subscribe to The Cattleman
Texas and Southwestern Cattle Raisers Association The Cattleman
Bookmark and Share

Stocker Cattle| July 2012

 

Stocker Cattle

Managing Outliers in Stocker Herds

By Lorie Woodward Cantu

Editor's Note: This is the seventh installment in a 12-part series on stocker cattle management. This series has been created in partnership with Chris McClure, Gold Standard Labs (bvd-pi.com), a lab services company based in Hereford, that specializes in BVD-PI testing and blood pregnancy tests; and Danna Schwenk and Karla Whitmore, CattleXpert Management Software (cattlexpert.com), a software company based in Elkhorn, Neb., that specializes in feedlot and stocker management applications.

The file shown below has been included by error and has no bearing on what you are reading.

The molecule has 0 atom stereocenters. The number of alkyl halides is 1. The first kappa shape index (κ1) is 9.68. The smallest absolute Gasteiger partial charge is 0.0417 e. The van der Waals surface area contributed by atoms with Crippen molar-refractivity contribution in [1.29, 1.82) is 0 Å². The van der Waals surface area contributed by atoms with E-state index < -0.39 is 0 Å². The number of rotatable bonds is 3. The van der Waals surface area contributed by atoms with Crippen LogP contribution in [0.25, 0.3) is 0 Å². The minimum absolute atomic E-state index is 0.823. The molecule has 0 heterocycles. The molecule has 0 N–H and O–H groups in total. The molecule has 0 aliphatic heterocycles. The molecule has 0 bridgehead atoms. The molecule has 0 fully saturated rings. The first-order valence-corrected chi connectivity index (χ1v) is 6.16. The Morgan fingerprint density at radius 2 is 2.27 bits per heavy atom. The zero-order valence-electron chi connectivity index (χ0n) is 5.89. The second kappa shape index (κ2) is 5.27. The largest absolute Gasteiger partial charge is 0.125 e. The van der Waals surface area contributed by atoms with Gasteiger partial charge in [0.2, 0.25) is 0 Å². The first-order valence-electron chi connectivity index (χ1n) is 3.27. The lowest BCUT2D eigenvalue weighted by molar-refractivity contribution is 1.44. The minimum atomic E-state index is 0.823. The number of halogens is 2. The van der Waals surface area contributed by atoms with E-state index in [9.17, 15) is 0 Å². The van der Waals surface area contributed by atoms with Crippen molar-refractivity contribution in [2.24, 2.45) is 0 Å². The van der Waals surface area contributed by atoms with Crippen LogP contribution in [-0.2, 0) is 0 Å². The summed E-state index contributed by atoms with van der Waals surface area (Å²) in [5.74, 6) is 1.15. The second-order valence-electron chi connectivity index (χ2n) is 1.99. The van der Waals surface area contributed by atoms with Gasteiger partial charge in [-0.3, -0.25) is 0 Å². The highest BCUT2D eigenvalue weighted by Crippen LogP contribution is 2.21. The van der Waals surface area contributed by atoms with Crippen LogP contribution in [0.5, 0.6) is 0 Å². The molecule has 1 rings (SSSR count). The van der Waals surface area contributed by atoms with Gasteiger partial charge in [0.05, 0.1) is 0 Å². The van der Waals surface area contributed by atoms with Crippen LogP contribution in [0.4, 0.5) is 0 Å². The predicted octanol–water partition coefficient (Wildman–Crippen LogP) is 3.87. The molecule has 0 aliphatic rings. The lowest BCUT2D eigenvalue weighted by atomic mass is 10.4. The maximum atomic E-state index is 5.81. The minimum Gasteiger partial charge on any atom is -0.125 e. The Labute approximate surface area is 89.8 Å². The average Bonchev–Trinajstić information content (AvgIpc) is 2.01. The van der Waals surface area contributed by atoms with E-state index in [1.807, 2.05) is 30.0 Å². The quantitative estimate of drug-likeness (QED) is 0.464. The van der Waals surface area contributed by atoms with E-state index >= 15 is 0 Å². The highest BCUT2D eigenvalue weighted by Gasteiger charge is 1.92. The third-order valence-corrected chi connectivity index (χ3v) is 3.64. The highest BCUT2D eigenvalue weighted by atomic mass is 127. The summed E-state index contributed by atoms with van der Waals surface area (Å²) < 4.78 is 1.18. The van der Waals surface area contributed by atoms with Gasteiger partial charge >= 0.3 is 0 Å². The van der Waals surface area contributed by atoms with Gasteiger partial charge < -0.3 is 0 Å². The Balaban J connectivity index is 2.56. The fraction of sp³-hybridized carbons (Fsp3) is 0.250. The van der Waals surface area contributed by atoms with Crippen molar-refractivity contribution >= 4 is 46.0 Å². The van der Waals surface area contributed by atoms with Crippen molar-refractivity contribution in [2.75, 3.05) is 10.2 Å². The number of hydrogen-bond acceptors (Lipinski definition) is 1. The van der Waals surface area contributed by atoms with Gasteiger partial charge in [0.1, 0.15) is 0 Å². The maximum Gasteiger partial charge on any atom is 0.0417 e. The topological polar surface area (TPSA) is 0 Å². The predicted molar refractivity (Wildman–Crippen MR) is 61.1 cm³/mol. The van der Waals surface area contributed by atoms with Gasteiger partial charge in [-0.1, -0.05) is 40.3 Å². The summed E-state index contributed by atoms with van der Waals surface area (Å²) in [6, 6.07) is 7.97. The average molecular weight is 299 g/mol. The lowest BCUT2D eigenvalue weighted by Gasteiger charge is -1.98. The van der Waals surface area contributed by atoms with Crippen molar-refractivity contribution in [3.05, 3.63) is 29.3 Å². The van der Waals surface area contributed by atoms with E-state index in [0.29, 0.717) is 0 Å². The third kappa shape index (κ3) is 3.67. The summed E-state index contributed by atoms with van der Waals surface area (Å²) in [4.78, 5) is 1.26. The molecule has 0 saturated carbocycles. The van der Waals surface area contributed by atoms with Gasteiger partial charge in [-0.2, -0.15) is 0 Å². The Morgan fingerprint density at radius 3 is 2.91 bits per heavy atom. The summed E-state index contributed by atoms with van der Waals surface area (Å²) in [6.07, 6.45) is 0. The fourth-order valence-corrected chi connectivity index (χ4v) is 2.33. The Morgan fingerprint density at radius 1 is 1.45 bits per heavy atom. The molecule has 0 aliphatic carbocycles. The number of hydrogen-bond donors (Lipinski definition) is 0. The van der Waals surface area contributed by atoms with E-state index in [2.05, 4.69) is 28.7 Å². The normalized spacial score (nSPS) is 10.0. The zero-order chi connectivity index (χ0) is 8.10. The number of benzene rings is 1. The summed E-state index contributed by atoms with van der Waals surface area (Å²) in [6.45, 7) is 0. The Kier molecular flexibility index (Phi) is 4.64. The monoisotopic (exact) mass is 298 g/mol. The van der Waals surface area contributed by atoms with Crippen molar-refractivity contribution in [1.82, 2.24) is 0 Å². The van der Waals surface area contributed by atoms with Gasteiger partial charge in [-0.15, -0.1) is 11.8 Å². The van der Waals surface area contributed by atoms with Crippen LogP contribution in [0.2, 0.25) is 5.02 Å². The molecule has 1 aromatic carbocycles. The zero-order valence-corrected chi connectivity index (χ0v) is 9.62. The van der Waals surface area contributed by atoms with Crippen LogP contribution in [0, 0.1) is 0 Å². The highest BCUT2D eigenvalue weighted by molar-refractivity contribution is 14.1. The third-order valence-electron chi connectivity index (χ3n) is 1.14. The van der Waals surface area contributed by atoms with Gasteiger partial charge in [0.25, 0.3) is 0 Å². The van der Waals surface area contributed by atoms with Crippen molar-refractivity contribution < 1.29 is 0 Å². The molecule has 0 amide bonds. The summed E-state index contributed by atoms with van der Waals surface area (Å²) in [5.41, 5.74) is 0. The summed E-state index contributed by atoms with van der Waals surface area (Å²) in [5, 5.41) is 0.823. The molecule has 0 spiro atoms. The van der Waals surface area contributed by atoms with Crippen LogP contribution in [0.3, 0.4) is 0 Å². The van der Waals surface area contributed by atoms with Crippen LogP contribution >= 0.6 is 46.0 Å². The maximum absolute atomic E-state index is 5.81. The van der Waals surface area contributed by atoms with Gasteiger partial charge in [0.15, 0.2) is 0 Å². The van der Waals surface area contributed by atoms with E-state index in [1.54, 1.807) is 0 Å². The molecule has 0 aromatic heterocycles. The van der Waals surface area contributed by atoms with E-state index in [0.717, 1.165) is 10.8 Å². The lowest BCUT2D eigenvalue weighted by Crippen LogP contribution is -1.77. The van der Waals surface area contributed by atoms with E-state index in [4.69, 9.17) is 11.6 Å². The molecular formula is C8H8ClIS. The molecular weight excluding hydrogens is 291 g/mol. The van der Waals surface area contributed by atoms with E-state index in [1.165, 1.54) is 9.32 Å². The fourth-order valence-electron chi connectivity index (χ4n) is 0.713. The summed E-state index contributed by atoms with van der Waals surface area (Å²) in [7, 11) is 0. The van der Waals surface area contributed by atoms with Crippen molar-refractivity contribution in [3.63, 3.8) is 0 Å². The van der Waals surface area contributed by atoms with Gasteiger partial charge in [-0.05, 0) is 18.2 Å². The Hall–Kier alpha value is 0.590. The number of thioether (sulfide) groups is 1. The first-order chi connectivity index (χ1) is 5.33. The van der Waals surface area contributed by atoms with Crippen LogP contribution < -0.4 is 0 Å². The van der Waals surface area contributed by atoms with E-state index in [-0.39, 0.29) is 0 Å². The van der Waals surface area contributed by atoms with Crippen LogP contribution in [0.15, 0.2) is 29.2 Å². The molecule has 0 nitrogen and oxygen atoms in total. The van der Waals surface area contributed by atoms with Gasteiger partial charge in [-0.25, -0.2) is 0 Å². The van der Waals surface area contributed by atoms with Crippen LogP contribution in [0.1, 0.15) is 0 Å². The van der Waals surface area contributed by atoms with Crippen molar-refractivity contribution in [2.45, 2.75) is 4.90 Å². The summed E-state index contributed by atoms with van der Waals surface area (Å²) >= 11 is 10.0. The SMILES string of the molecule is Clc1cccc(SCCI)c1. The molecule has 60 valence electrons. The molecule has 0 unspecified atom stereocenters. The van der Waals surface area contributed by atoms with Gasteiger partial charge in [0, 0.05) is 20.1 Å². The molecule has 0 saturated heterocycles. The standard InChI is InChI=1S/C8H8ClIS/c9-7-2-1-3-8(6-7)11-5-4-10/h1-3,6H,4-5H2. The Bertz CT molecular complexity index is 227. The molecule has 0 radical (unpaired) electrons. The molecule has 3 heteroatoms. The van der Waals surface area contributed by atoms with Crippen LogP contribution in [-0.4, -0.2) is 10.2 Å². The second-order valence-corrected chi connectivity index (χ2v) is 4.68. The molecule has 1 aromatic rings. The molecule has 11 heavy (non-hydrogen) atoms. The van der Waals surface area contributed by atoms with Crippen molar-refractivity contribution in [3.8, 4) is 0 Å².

In the cow-calf business, outliers are the cattle whose weights and performance are significantly above or significantly below the herd average. In the stocker business, those same outliers represent opportunity on the hoof.

"In its broadest definition, a stocker is a beef animal that you can add value to," says Missy Bonds, who works alongside her father, Pete, running Bonds Ranch, which is headquartered in Saginaw. Missy serves as a director of the Texas and Southwestern Cattle Raisers Association (TSCRA) and Pete is TSCRA second vice president.

"Stocker operators utilize the outliers from cow-calf operations," she says. For instance, it is a fairly common scenario for stocker operators to put 450-pound calves on grass to grow them to 750 pounds. If cow-calf operators are doing their jobs, they're weaning calves that weigh more than 450 pounds, so stocker operators are looking for those calves that don't measure up to the herd's standards, she says.